On 30 April 2019, researchers from De La Salle University (DLSU) and the University College London (UCL) held a Stakeholders Forum last 30 April. They presented the accomplishments of their Newton Agham Institutional Links research partnership, the Philippine Resilience of Schools to Multi-Hazard (PRISMH).
PRISMH aims to develop a resilience assessment framework for schools subjected to seismic, wind and flood hazards in the Philippines. Co-funded by the British Council and CHED, the project is a joint research collaboration between experts from UCL, Xavier University-Engineering Resource Center and DLSU.
Principal Investigator from UCL Dina D’Ayala opened the forum with an introduction of EPICentre, UCL’s research centre that investigates risk to society, the built and natural environment for natural hazards. She also talked about the importance of the collaboration of project stakeholders.
Co-investigator for DLSU Dr. Andres W. C. Oreta introduced the PRISMH project and its alignment with the Comprehensive School Safety framework, which provides the education sector a comprehensive approach to reduce risks from all hazards. Fellow investigator Engr. Richard De Jesus discussed the overview of school typology and the relevance of school inventory to the project.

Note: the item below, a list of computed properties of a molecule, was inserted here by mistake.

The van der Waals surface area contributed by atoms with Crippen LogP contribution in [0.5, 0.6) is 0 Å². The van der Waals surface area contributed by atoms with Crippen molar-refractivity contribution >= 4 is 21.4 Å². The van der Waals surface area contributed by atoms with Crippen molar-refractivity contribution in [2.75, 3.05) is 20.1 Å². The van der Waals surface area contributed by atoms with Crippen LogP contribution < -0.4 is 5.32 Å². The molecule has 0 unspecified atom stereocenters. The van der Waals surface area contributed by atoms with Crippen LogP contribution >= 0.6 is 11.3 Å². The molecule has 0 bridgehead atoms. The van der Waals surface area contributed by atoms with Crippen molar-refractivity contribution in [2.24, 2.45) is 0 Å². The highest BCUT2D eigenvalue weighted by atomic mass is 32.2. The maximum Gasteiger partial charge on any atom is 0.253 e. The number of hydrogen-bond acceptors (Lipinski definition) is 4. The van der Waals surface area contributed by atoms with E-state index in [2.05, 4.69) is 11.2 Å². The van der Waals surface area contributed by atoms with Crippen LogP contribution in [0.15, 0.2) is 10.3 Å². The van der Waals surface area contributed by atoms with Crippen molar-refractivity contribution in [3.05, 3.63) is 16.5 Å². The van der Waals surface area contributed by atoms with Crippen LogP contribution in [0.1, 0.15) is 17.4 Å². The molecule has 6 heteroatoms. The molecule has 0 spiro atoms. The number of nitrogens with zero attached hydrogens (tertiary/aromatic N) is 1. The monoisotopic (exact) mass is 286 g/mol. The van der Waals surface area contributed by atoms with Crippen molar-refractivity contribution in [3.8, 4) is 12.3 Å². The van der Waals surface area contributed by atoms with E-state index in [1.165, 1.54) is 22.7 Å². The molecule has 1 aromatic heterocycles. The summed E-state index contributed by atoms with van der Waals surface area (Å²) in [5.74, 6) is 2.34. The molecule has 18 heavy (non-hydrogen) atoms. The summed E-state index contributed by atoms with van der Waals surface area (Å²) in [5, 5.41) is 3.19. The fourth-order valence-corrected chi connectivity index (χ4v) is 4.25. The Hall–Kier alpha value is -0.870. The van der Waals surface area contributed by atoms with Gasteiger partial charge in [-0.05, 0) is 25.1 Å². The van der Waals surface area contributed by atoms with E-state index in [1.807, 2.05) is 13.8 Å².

This Newton Agham Institutional Links project specifically looks at the dual purpose of schools in the Philippines, both as a learning and a calamity evacuation facility. UCL co-investigator Dr. Arash Nassirpour talked about this by presenting the vulnerability of schools from multi-hazards, while Rebekah Yore shared the use of school infrastructure for emergency sheltering and evacuation.
Representatives who attended the forum were from the British Council, Philippine Institute of Volcanology and Seismology, Department of Education, St. Louis University Baguio, the Association of Structural Engineers of the Philippines, Department of Public Works and Highways, Philippine Institute of Civil Engineers, and local government units.
This feature article was contributed by the PRISMH Team from De La Salle University.